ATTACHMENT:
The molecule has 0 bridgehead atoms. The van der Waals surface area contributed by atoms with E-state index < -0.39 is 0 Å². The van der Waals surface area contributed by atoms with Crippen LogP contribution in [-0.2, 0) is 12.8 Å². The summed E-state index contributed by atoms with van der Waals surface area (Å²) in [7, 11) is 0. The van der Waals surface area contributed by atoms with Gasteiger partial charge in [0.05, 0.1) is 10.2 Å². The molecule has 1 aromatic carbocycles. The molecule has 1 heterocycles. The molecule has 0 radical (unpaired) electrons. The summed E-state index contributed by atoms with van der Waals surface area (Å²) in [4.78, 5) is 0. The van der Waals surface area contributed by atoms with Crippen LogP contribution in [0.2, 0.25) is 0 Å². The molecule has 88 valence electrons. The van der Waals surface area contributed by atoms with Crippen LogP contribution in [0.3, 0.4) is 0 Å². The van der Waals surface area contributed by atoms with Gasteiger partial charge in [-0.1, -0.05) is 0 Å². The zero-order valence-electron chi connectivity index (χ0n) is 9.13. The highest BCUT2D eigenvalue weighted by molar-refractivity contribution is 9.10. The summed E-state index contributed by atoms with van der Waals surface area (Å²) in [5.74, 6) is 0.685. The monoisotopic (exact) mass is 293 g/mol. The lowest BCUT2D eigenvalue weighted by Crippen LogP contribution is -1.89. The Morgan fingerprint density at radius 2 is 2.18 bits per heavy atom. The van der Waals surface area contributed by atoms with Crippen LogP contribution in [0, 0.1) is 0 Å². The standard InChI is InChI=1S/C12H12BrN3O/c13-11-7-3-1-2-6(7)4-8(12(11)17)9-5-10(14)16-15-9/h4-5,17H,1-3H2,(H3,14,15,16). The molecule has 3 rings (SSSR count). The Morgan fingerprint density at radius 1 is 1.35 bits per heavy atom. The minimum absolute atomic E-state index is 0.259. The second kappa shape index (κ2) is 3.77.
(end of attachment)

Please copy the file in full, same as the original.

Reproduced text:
The molecule has 0 bridgehead atoms. The van der Waals surface area contributed by atoms with E-state index < -0.39 is 0 Å². The van der Waals surface area contributed by atoms with Crippen LogP contribution in [-0.2, 0) is 12.8 Å². The summed E-state index contributed by atoms with van der Waals surface area (Å²) in [7, 11) is 0. The van der Waals surface area contributed by atoms with Gasteiger partial charge in [0.05, 0.1) is 10.2 Å². The molecule has 1 aromatic carbocycles. The molecule has 1 heterocycles. The molecule has 0 radical (unpaired) electrons. The summed E-state index contributed by atoms with van der Waals surface area (Å²) in [4.78, 5) is 0. The van der Waals surface area contributed by atoms with Crippen LogP contribution in [0.2, 0.25) is 0 Å². The molecule has 88 valence electrons. The van der Waals surface area contributed by atoms with Crippen LogP contribution in [0.3, 0.4) is 0 Å². The van der Waals surface area contributed by atoms with Gasteiger partial charge in [-0.1, -0.05) is 0 Å². The zero-order valence-electron chi connectivity index (χ0n) is 9.13. The highest BCUT2D eigenvalue weighted by molar-refractivity contribution is 9.10. The summed E-state index contributed by atoms with van der Waals surface area (Å²) in [5.74, 6) is 0.685. The monoisotopic (exact) mass is 293 g/mol. The lowest BCUT2D eigenvalue weighted by Crippen LogP contribution is -1.89. The Morgan fingerprint density at radius 2 is 2.18 bits per heavy atom. The van der Waals surface area contributed by atoms with Crippen LogP contribution in [0, 0.1) is 0 Å². The standard InChI is InChI=1S/C12H12BrN3O/c13-11-7-3-1-2-6(7)4-8(12(11)17)9-5-10(14)16-15-9/h4-5,17H,1-3H2,(H3,14,15,16). The molecule has 3 rings (SSSR count). The Morgan fingerprint density at radius 1 is 1.35 bits per heavy atom. The minimum absolute atomic E-state index is 0.259. The second kappa shape index (κ2) is 3.77.